In this regard, the following thoughts are pure “signal” without any interference or “noise.”

From The Hidden Sanctuary: Devotional Studies
Sanctifying grace is the Divine gift to the soul through the Sacraments; and upon that as a foundation is built the superstructure of the spiritual life and, we may add, of true mystical life. Catholics do not need to be taught this. They know the mystery of the Sacraments through the very clearness of their love. Their mystical knowledge, whatever it may be, is an integral part of their sacramental experience.

But for the sake of others be it said: there is no true Christian mysticism that ignores the Sacraments; while a truly lived sacramental life must always be open to mystical experience. The Catholic can never define a line of demarcation between the sacramental and the mystical. There should be a will to recognize, and a readiness to receive, the mystical. If there has been, and is, a tendency to neglect the mystical in the natural and proper protest against much that is false or pernicious in popular mystical teaching, we are also in some danger of going too far.

There is a true mysticism which the Catholic Church knows, approves and protects. It is not fantastic, but sober and balanced, because the Saints, in whom it has been most remarkable, have been so trained and disciplined that their very teaching concerning it has been too severe for such as are weakly imaginative. It is the science of the spiritual life as tested by heroic souls. It is the science of Divine love in its strength and beauty.

In the New Testament Scriptures sacramental and mystical teaching are intimately related. The apostles who are foremost in proclaiming sacramental truth, S. John and S. Paul, are themselves mystics of the highest order. The Old Testament writers also, whose teaching and experience were most clear and definite, were likewise mystics. Catholic mysticism is no new discovery, but rather the continuation of that which runs through Holy Scripture from its beginning to its end. It is the experience of souls in their relation to God, conveyed in language which they understand who pursue the same spiritual way, inspired by the same compelling love.

It is all-important, therefore, that we should know ourselves and realize our advantages and blessings in the way of the Sacraments. It is our sure ground of safety. It makes all, after experience, the more reasonable. If the soul is strong in sacramental grace, and burning with love to our Lord, Who is known in His sacramental presence, there is a development of interior life; and it will in some ways be advanced on the mystical side. What is that reality of life and power which we feel in the presence of the Blessed Sacrament but a Divine certainty apprehended by a developed mystical sense? This is an aspect of the sacramental life which we should not forget, though we must be careful not to exaggerate it.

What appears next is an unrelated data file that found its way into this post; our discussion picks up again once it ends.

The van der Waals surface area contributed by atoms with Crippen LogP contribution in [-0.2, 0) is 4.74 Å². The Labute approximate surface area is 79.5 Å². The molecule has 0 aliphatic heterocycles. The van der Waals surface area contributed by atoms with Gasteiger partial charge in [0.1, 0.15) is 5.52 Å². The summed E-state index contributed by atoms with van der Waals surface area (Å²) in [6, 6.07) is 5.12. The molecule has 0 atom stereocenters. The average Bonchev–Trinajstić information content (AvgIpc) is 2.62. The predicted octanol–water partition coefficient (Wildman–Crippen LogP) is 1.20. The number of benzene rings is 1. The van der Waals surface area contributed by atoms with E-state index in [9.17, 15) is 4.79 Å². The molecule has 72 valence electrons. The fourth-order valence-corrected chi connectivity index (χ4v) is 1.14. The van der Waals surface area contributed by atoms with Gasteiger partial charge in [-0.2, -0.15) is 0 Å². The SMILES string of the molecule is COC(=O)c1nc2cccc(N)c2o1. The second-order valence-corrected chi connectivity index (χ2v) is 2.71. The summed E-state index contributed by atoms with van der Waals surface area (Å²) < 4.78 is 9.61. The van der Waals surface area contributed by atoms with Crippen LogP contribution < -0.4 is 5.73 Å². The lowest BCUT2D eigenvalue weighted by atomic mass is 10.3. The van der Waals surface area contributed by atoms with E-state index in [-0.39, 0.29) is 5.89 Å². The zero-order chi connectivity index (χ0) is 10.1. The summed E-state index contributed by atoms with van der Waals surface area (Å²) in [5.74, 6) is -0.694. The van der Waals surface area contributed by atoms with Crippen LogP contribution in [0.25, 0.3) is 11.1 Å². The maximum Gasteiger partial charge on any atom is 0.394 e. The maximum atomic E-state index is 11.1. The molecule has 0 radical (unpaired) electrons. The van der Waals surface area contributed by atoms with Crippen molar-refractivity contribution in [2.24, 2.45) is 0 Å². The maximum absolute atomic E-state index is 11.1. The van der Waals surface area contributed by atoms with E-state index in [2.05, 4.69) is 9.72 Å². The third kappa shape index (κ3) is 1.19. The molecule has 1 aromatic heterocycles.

In Holy Baptism we were born again, and the new life was none other than that in which we are to know God, enjoy Him, attain to high union with Him. In Confirmation we received the fulness of spiritual gifts, and were made strong for spiritual endeavour. In Penance we are renewed in cleanness of heart, the state essential to the vision of God. In Holy Communion we are nourished by the Heavenly Food, the Divine Sustenance given continually to souls in the wilderness way of this world. Reverent attention to the truth of this, and loving effort to realize the spiritual dignity, and richness, and power which are the immediate effect of the sacraments upon prepared souls, and the humble, yet joyous, recognition of all within ourselves, should lead to a profound sense of possibilities and responsibilities.

What is the purpose of all we have received if it be not that we should enter into simply loving, and actively living, experience of God? And that which follows will be mystical knowledge of God.

See more of  Father Brett’s book here.

I Just Met Nickleback (Music for Mondays)

Feast of St. Albert the Great